Jeremy Corbyn has been accused of "burying his head in the sand" by his own MPs after it was revealed that less than half of Labour voters believe he would make a better Prime Minister than Theresa May.
Just 45 per cent of the party's supporters back their leader in a in a two-way contest between him and the current Prime Minister, according to the latest damning poll.
Among all voters, 14 per cent of voters said they would choose the Labour leader, while 47 per cent backed Mrs May, according to the Opinium survey for The Observer.
Last night Labour MPs called for new leadership and hit out at Mr Corbyn for refusing to take responsibility for his "terrible personal ratings."
Neil Coyle, the MP for Bermondsey & Old Southwark told the Telegraph: "Labour voters deserve better leadership.
"Labour voters see the damage the Tories have done to the NHS, feel the care crisis up and down the country, experience the housing crisis firsthand, see police crippled by cuts and the Tories now attacking school funding.
"They know the problems but don't see Corbyn as a solution sadly. Only he can address the problem but has chosen to bury his head in the sand, taking no responsibility for his terrible personal ratings."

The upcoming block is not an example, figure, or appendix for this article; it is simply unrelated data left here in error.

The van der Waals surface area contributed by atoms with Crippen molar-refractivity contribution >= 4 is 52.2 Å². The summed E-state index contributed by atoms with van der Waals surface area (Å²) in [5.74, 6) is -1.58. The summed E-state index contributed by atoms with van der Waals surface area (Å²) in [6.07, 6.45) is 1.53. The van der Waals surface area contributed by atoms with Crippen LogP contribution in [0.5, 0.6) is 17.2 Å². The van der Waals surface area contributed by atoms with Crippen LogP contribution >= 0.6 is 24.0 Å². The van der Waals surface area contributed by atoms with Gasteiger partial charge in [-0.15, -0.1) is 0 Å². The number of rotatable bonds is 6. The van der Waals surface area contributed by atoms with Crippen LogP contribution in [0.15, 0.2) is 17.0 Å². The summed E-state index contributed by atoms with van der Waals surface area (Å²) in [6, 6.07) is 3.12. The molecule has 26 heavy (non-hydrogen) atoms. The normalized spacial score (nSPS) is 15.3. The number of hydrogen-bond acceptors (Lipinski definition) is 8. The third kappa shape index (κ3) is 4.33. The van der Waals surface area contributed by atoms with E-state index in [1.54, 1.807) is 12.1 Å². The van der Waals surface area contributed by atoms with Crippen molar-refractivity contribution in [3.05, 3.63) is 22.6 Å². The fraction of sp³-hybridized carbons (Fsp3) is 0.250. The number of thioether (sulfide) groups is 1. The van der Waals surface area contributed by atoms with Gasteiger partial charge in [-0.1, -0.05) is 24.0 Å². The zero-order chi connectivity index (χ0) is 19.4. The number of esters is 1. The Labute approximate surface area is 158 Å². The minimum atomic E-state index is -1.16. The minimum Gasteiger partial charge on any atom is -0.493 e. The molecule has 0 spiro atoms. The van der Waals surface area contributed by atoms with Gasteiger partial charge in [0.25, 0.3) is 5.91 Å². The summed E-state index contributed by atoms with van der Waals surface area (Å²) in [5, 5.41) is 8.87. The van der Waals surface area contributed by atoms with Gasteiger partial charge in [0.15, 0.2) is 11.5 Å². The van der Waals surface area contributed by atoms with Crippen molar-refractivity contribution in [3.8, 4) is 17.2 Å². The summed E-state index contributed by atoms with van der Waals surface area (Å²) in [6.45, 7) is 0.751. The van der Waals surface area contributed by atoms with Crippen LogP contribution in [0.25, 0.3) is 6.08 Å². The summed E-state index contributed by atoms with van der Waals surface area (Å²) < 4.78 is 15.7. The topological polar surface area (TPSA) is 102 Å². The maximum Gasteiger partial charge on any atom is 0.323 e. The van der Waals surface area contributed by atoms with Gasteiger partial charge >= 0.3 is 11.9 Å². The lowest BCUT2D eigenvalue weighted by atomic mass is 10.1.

It came as a separate ComRes survey for the Independent and Sunday Mirror put the Tories 21-points ahead of Labour – the biggest lead for the party in government since 1983.
The headline findings put the Conservatives on 46 per cent and Labour on 25 per cent.
They come just days after one of Mr Corbyn's own MPs claimed Labour lost their latest council seat because voters were put of by the current leadership.
Tom Blenkinsop, the MP Middlesbrough South and East Cleveland, has called for new party leadership after the Conservatives won the Coulby Newham by-election in his constituency- with a swing of more than 8 per cent.
The MP for Middlesbrough South and East Cleveland said: "We lost due to the leader's name being mentioned on the doorstep as the reason why residents were not voting Labour.
"And I am certain this is not just the case here but across boroughs and constituencies the length and breadth of Great Britain."
Next month's local council elections will serve as a further test of Mr Corbyn's popularity, as voters across the country go to the polls.
Experts have predicted big gains for both the Conservatives and Lib Dems, with Labour suffering losses of up to 50 seats.
The Observer poll found that when voters were asked which party was most trusted to lead Brexit negotiations, 35 per cent backed the Conservatives, with just 12 per cent backing Labour.
Only 7 per cent of voters said they believed Labour have the best policies on immigration, the fourth most important issue to those questioned.
Health and Brexit remained the most important issues among voters, but terrorism climbed from fifth to third place in the aftermath of the attack at Westminster.
The online survey of 2,002 voters aged 18 and above was conducted between April 11-13.